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  • 17 Aug 2018 7:24 PM | Anonymous member (Administrator)

    Recent Updates to New Hampshire Workplace Laws

    Jim Reidy

     On June 25, 2018, New Hampshire Governor Sununu signed a bill (“June 2018 amendments”) which modifies workplace laws about Department of Labor inspections, poster and notice requirements, youth employment restrictions, and the retention of wage and hour records. Specifically, the changes affect NH RSA 273 (Labor Commissioner), RSA 275 (Protective Legislation), RSA 276-A:4 (Youth Employment) and RSA 279:27 (Minimum wage). 

    Most of these are welcomed changes for employers.

    Visit our Legal Updates Section in PROFESSIONAL DEVELOPMENT > Legal Updates > Recent Updates to New Hampshire Workplace Laws - August 2018

    Workplace Inspections

    First, the June 2018 amendments describe the circumstances in which the Commissioner of the New Hampshire Department of Labor (“DOL”) may conduct a workplace inspection. Chapter 273 of New Hampshire’s Revised Statutes Annotated (RSA) governs the department of the Labor Commissioner. According to RSA 273:9, “The commissioner shall, at such times as he shall deem it necessary, and without notice, visit the manufacturing, mechanical and mercantile establishments in the state, so far as practicable, for the purpose of ascertaining whether the laws with reference to employment are complied with, and for the further purpose of ascertaining if reasonable sanitary and hygienic conditions are maintained, calculated to promote the health and welfare of the working people.”

    The June 2018 amendment will appear as RSA 273:9-a, and will clarify that “All inspections performed by the commissioner shall be proportional and relative to the potential violations being inspected.” Proportionality is determined by evaluating “the importance of the issues at stake in the inspection, the degree to which the alleged violation involves risk of physical injury, the potential for lost wages, the amount in controversy, the parties’ relative access to relevant information, and the parties’ resources.” A different bill (SB 465-FN) had proposed more strict limitations: that the DOL could only visit a “specific location” of a business at a “reasonable time,” and “after a pattern of documented complaints to the department or known problems for that specific location … has been identified within the prior 12 months.” Although the definition of “proportional” in the June 2018 amendment provides some help, it remains to be seen how this guideline will be implemented.

    Sunday Work

    Second, the legislature changed certain poster and notice requirements relating to work on Sundays. According to RSA 275:32, an employer cannot make an employee do “the usual work of his occupation” on Sunday unless the employee is allowed to have 24 hours free from work in the following six days. Prior to the June 2018 amendment, the employer had to post a schedule “in a conspicuous place on the premises” containing a list of employees who are required or allowed to work on Sunday and designating the day of rest for each.” RSA 275:33. Additionally, each employer was required to “promptly file a copy of each such schedule and every change therein with the labor commissioner.” The statute imposed a $50 file for each violation.

    The June 2018 amendment removes the requirement that the list be posted “in a conspicuous place” and instead requires that it be “made available to employees.” The amendment also eliminates the requirement that the employer file the list (and any changes to that list) with the Labor Commissioner. The change also removes the $50 per violation fine. Finally, the June 2018 amendment would allow employees to work on their day of rest, though they cannot be required to do so. The law does not change other provisions of New Hampshire law allowing certain types of employees to work on Sundays without following these requirements (such as employees in hospitals, the newspaper business, employees who sell or deliver food or who work in certain retail stores, and “employees engaged in any labor called for by an emergency which could not reasonably have been anticipated.”)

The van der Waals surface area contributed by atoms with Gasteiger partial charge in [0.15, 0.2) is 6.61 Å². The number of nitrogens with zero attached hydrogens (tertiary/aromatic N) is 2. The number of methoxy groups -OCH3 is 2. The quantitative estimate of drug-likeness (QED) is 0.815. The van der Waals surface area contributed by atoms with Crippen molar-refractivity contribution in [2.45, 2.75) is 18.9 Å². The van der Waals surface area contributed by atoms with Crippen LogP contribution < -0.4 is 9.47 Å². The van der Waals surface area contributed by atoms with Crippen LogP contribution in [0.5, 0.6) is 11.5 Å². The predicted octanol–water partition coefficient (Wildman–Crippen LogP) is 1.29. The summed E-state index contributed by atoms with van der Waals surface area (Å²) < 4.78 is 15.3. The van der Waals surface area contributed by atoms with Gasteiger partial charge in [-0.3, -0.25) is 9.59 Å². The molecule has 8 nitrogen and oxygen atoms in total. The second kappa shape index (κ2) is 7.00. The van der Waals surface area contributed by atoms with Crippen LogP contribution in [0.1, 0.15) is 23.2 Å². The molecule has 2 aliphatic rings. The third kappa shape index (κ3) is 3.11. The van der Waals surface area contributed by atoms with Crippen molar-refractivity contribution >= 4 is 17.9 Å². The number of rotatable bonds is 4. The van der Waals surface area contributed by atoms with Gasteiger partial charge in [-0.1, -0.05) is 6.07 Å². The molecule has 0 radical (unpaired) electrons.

Uniforms

    Third, the law amends RSA 275:48, which lists the types of deductions an employer can make from an employee’s wages. The DOL’s regulations prohibit an employer from charging for a required uniform, but RSA 275:48 does allow an employer (with the employee’s consent) to charge an employee for “voluntary cleaning of uniforms and non-required clothing” and for “required clothing not covered by the definition of uniform.” Chapter 275:48 defines “uniform” as “a garment with a company logo or fashion of distinctive design, worn by one or more employees, and serving as a means of identification or distinction.”

    The June 2018 amendment clarifies that any uniform provided by an employer must be “reasonably suited for the conditions in which the employee would be required to wear one, at no cost to the employee.” The amendment also discusses optional company gear, stating “An employee may purchase any other company garments or items if the employee chooses.”

    Notice and Poster Requirements

    New Hampshire law requires employers to notify all employees their rate of pay and the day and place of payment, both at the time of hire and if there are any changes afterwards. RSA 275:49. The June 2018 amendment clarifies that there is no penalty for failing to notify employees about any change to the minimum hourly rate.

    New Hampshire law also requires employers to post an Equal Pay poster which states: “It is illegal in New Hampshire under both state and federal law to pay employees different wages for the same work based solely on sex. If you think that your employer has violated this provision, please contact the New Hampshire Department of Labor.” The poster states at the bottom that it must be posted “in a conspicuous place.” The June 2018 amendment changes the posting requirement by removing the reference to a “conspicuous place” and instead requires employers to “post and make [the poster] available” to its employees. Apparently, circulating the Equal Pay poster via email or on an intranet would comply.